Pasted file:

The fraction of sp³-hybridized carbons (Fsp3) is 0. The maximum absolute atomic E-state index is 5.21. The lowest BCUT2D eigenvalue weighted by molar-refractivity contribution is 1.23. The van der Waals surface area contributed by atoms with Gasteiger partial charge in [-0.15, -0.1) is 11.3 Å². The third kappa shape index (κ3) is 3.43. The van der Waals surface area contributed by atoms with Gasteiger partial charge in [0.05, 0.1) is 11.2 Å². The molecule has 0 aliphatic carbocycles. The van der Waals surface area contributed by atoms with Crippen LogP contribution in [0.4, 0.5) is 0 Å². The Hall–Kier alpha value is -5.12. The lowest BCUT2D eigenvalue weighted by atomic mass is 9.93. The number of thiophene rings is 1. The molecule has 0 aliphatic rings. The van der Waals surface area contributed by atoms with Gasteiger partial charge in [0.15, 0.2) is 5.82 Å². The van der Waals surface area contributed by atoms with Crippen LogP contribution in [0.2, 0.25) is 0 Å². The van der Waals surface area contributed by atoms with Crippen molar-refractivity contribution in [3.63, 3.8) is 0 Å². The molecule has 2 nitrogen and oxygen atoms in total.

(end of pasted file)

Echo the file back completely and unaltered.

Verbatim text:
The fraction of sp³-hybridized carbons (Fsp3) is 0. The maximum absolute atomic E-state index is 5.21. The lowest BCUT2D eigenvalue weighted by molar-refractivity contribution is 1.23. The van der Waals surface area contributed by atoms with Gasteiger partial charge in [-0.15, -0.1) is 11.3 Å². The third kappa shape index (κ3) is 3.43. The van der Waals surface area contributed by atoms with Gasteiger partial charge in [0.05, 0.1) is 11.2 Å². The molecule has 0 aliphatic carbocycles. The van der Waals surface area contributed by atoms with Crippen LogP contribution in [0.4, 0.5) is 0 Å². The Hall–Kier alpha value is -5.12. The lowest BCUT2D eigenvalue weighted by atomic mass is 9.93. The number of thiophene rings is 1. The molecule has 0 aliphatic rings. The van der Waals surface area contributed by atoms with Gasteiger partial charge in [0.15, 0.2) is 5.82 Å². The van der Waals surface area contributed by atoms with Crippen LogP contribution in [0.2, 0.25) is 0 Å². The van der Waals surface area contributed by atoms with Crippen molar-refractivity contribution in [3.63, 3.8) is 0 Å². The molecule has 2 nitrogen and oxygen atoms in total.